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This silky, cherry-driven Pinot Noir comes
from land that was first planted to grapes by
a pioneering Frenchman in the 1850s.
What You Need To Know
It takes a leap of faith to buy a winery
built on the San Andreas fault, but John and Phyllis Blackburn and
their son Cort didn’t blink when the opportunity to buy Pietra
Santa arose in 2005. Longtime almond farmers, the Blackburns
were captivated not just by the beauty of Santa Pietra’s location
in the Gabilan Range, but by the ground underfoot. Santa Pietra
and its neighboring estates, which include Josh Jensen’s iconic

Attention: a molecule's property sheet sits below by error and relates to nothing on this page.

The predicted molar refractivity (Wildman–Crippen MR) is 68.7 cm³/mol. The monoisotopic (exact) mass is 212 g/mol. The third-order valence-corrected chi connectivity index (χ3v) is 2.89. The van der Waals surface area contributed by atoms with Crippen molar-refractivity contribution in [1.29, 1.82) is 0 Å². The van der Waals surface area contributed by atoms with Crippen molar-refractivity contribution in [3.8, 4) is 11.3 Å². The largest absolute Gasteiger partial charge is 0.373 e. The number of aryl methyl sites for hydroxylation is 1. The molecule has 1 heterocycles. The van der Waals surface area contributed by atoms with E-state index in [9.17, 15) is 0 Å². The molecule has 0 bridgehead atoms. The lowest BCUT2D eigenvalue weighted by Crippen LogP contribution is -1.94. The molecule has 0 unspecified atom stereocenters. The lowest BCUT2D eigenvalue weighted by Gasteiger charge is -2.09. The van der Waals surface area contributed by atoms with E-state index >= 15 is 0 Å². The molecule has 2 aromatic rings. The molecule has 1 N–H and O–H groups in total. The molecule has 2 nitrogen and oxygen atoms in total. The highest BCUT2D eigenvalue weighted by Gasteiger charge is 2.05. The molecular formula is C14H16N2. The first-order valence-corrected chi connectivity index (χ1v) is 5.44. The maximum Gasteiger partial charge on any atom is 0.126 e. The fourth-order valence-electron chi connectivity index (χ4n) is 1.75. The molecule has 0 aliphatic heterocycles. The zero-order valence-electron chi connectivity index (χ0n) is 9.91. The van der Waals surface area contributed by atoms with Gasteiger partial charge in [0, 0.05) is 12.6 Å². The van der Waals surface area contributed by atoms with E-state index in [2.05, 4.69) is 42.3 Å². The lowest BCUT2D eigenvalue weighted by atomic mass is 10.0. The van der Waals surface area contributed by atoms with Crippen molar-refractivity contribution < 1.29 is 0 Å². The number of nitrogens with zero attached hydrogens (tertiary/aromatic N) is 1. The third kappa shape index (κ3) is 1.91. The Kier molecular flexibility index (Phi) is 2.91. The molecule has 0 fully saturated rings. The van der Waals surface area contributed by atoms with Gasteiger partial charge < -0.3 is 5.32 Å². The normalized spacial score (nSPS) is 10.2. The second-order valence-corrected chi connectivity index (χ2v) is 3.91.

Calera winery, exploit a rare pocket of limestone soil. It’s the
same type of chalky dirt found in Burgundy, the home of the
world’s greatest Pinot Noirs, and helps explain the relatively firm
structure of Santa Pietra’s 2011 bottling. The Cienega Valley’s
obscurity—it’s about 25 miles east of Monterey—explains
the affordable price.
Sassafras, cherries and
Rich, firm plum, berry and
Cellar temperature—the bottle should be
cool to the touch.
Pork, poultry, feathered game
and hearty vegetable dishes.